Altair and successful health applications
The number of joint replacement surgeries in the U.S. is experiencing a tremendous development: not only are joints being replaced due to fractures and severe pain, but also to facilitate the continuation of an active lifestyle.
According to the National Hospital Discharge Survey (NCHS), the number of total hip replacement surgeries of patients 45 years or older in the United States more than doubled between 2000 and 2010 and the total number of hip replacement surgeries for people between the ages of 45-64 has almost tripled during that same time: a dramatic change since many implants used for hip replacements haven’t been designed for active lifestyles. Additionally, much of the data indicating some prostheses should last more than 20 years is based on patients leading a more sedentary lifestyle.
While total hip replacement surgeries are seeing an increase in demand, 10-20% of the patients may require a revision surgery because of a failure or wearing-out of the prosthesis, most commonly due to loosening of the implant stem. This loosening can be caused by bone resorption or loss of bone mass, while revision surgeries can be more complex, especially for elderly patients, and bone resorption can increase the risk of bone fracture.
These risks can be avoided—or at least reduces—by applying optimization and simulation technologies to a hip implant, therefore improving the longevity and how it performs. Two ways of doing this are to include more dynamic load cases when designing the hip implant stem and focusing on reducing stress-shielding in the bone surrounding the implant. When analyzing a design using computer simulation, it is important to include all the various load cases a product might see during its life cycle. The current load cases considered when designing hip implant stems might only involve daily activities such as standing, sitting, walking and climbing stairs. However, with an increasing number of younger patients having total hip replacement surgeries and older patients staying active later in life, additional load cases should be considered.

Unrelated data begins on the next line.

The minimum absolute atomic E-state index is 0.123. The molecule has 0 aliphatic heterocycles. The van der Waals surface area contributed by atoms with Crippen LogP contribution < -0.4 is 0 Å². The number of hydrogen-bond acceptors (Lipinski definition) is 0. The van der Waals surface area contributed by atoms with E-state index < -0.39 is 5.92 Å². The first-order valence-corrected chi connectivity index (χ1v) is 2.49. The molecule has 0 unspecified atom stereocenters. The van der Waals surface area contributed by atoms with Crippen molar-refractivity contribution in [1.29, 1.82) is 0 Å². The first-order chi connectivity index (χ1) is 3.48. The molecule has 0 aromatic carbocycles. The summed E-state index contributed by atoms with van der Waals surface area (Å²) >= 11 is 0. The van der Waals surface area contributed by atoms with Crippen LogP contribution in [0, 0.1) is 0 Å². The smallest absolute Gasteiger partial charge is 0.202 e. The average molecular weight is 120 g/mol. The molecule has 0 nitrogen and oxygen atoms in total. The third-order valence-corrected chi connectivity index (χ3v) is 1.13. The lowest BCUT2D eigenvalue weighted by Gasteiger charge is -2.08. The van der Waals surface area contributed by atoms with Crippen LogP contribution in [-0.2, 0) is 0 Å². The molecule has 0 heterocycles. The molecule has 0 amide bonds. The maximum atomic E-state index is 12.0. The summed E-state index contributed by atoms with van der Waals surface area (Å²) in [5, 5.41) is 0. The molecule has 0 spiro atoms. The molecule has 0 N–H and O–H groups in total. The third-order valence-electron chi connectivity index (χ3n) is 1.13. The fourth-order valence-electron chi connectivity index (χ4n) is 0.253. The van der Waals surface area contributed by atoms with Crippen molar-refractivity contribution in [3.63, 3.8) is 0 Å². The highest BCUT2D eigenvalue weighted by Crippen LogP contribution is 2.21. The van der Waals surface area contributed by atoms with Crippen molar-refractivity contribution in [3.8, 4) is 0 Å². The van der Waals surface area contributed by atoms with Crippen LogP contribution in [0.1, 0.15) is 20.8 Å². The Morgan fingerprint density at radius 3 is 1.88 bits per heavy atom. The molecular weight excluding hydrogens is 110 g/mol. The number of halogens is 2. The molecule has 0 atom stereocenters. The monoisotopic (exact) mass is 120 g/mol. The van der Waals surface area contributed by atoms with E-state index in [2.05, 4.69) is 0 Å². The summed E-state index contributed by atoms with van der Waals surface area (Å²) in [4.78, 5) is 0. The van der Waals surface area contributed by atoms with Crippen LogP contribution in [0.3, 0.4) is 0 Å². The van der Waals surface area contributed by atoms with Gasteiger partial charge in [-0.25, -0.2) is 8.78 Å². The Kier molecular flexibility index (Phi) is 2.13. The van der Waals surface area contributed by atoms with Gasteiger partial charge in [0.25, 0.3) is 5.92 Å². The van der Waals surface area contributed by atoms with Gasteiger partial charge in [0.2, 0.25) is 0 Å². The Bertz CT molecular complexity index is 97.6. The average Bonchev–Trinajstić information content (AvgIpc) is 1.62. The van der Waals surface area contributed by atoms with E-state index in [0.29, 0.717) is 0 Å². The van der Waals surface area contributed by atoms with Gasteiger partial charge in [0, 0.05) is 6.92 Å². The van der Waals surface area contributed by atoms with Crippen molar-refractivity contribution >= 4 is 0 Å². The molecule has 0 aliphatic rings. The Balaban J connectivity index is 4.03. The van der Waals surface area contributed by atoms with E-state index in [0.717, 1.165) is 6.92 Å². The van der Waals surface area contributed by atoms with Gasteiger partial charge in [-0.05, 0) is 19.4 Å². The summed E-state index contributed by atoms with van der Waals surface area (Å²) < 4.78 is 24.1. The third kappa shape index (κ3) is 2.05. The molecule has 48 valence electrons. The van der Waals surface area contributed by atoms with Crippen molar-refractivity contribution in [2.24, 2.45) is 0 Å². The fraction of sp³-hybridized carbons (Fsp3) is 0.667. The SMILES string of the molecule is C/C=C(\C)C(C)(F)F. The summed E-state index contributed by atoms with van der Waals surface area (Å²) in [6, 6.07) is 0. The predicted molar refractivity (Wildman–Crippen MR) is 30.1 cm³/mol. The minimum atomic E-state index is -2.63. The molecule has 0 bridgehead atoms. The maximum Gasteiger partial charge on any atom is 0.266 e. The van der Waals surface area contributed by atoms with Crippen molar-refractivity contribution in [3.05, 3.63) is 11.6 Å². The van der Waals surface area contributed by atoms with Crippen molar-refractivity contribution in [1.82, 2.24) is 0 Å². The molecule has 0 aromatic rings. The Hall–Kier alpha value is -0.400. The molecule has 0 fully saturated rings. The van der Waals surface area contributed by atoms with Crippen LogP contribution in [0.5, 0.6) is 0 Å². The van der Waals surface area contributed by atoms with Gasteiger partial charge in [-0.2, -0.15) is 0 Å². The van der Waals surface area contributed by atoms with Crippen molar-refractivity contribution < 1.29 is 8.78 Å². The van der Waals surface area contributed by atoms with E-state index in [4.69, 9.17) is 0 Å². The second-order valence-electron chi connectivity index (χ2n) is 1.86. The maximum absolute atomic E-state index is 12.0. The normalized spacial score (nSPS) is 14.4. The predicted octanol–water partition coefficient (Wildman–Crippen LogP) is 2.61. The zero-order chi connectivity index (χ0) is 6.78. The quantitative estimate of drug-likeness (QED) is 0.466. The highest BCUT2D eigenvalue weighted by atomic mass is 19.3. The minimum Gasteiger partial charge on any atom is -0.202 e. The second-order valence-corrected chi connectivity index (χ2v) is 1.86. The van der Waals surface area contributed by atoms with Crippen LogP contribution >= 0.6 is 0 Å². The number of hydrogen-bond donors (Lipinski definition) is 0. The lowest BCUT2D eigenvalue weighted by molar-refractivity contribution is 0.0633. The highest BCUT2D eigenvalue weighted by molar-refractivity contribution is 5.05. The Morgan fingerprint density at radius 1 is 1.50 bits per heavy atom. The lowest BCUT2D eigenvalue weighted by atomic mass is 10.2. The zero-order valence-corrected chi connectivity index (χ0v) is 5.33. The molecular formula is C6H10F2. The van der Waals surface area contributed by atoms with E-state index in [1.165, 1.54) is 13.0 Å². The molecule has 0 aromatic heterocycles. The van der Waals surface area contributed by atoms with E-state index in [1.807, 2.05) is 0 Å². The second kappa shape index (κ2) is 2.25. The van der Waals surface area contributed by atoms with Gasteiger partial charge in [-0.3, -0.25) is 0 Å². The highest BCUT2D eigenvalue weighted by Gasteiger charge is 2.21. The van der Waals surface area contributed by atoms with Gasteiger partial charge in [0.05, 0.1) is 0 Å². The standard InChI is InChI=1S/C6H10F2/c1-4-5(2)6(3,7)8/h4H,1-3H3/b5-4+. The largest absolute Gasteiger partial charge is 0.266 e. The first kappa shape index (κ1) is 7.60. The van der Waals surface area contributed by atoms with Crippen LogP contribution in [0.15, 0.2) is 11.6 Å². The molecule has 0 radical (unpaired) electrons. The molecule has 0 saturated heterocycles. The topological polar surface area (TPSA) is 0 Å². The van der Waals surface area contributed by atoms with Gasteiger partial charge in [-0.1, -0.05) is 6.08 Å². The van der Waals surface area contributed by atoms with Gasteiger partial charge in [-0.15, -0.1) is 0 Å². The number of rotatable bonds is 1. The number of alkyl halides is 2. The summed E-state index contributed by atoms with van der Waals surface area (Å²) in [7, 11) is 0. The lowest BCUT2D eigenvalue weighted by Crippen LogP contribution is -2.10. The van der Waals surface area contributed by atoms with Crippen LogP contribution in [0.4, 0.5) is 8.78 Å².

With this in mind, Altair included jogging in addition to other standard daily activities, but biking, swimming, and other activities could be included during the design process. Adding these load cases could increase the longevity and performance of hip implant stems.
In terms of materials, most hip implant stems are made of titanium due to its biocompatibility, but titanium is roughly 6.5 times stiffer than the cortical bone of the human femur. When a solid titanium stem is implanted in the femur the load distribution will change in the remaining bone. Often the load into the bone will be reduced because the titanium stem is so much stiffer than the natural bone.
With the recent advances in additive manufacturing capacities, Altair has introduced lattice optimization which generates structural lattice and can be incorporated in areas where the solid structure is not necessary. Each beam diameter of the lattice can be fine-tuned to achieve the design constraints and objectives. These technologies have been applied to the geometry of a general hip implant stem and the results were very promising.
In the end, the stress-shielding caused by the implant was reduced by 57% when comparing the generic design and the optimized design. Furthermore customized design could be printed and in the surgeon’s hands the following week.